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Project Management as Problem-Solver
By KJ Koch

One of my favorite quotations associated with projects and project management is a passage in author James P. Lewis’ book, “Fundamentals of Project Management, Developing Core Competencies to Help Outperform the Competition” in which Lewis refers to quality expert Dr. J. M. Juran’s definition of a project as “a problem scheduled for solution”. Juran’s definition refers to the temporary nature of a project, but it also touches upon what I believe to be one of the fundamental, underlying strengths of project management: its ability to solve problems. We know through popular culture that NASA’s project to save the crew of Apollo 13 began with the fateful words, “Houston, we have a problem”. Lewis reminds us that “a problem is a gap between where you are and where you want to be, with an obstacle that prevents easy movement to close the gap” (Lewis, 2002). Project management can be viewed as a methodology that utilizes knowledge, tools, and skills to help avoid the obstacle and a stakeholder as anyone with an interest in the opportunity gap being closed. Indeed, project management utilizes project risk management principles in order to help reduce problems, thereby ensuring a stakeholder’s investment in a project is fully maximized (Kanabar & Warburton, 2008).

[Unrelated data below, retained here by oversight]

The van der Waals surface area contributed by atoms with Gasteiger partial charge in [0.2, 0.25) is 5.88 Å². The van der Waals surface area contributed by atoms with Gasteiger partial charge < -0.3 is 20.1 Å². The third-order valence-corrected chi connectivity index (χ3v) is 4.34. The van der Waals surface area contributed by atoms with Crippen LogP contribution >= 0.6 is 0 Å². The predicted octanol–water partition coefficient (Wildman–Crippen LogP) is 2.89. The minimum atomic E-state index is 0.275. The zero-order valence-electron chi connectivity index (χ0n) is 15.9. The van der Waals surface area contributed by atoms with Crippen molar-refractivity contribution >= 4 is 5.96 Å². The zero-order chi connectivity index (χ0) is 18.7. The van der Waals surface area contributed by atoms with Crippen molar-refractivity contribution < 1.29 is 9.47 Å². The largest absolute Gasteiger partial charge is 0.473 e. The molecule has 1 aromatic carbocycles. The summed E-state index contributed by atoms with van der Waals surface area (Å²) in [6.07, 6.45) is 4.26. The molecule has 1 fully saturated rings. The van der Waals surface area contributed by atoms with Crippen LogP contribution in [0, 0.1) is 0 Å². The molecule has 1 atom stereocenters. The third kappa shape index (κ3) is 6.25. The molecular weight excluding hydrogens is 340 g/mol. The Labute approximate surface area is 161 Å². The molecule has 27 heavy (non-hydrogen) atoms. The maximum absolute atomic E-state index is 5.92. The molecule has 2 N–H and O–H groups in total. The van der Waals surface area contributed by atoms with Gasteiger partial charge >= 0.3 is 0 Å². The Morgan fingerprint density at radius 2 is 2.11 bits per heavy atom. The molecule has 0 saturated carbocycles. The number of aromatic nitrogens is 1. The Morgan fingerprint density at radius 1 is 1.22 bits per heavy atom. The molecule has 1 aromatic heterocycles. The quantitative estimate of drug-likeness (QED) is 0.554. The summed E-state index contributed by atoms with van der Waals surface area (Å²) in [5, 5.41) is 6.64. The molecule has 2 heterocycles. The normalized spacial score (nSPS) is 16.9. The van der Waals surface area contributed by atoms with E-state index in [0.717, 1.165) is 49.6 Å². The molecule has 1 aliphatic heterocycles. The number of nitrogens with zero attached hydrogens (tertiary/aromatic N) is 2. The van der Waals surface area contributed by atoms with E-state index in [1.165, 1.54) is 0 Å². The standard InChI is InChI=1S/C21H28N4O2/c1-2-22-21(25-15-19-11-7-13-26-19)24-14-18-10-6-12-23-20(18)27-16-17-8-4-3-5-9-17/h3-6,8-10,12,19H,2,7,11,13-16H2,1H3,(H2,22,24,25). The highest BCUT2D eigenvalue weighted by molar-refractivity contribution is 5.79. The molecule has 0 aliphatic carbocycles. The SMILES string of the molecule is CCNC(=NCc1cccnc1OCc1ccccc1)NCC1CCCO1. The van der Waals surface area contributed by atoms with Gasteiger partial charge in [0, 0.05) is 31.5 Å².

Strong leadership is a necessary attribute that a successful Project Manager should possess, and one can demonstrate leadership by being an effective problem-solver, among other things. There are a number of problems, or obstacles, encapsulated within the microcosm of the project that must be effectively handled, whether they be logistical, cost-associated, or interpersonal. Certainly, every manager is faced with these constraints. In order to evaluate a given strength of project management, one must accept that it is a means to an end. Each stakeholder recognizes that a gap exists between where the organization is at present and where it wants to be (the problem). Not all problems are bad – was it Bob Maynard who said, “All problems are opportunities in disguise”? So, project management becomes a means to achieve the desired outcome. Like a journey from one destination to another, PM provides a clear and concise road map. It maps out the intended route, the conveyance that will be utilized to make the trip, and a metric for determining when the destination will be achieved and how successful the team was in achieving it. All of this folds back into my very generalized analysis of strength as success factors that help determine whether the gap is closed and the desired outcome is achieved.

KJ. Koch has worked for 15 years in Healthcare Operations and he’s currently working towards his Masters in Project Management.

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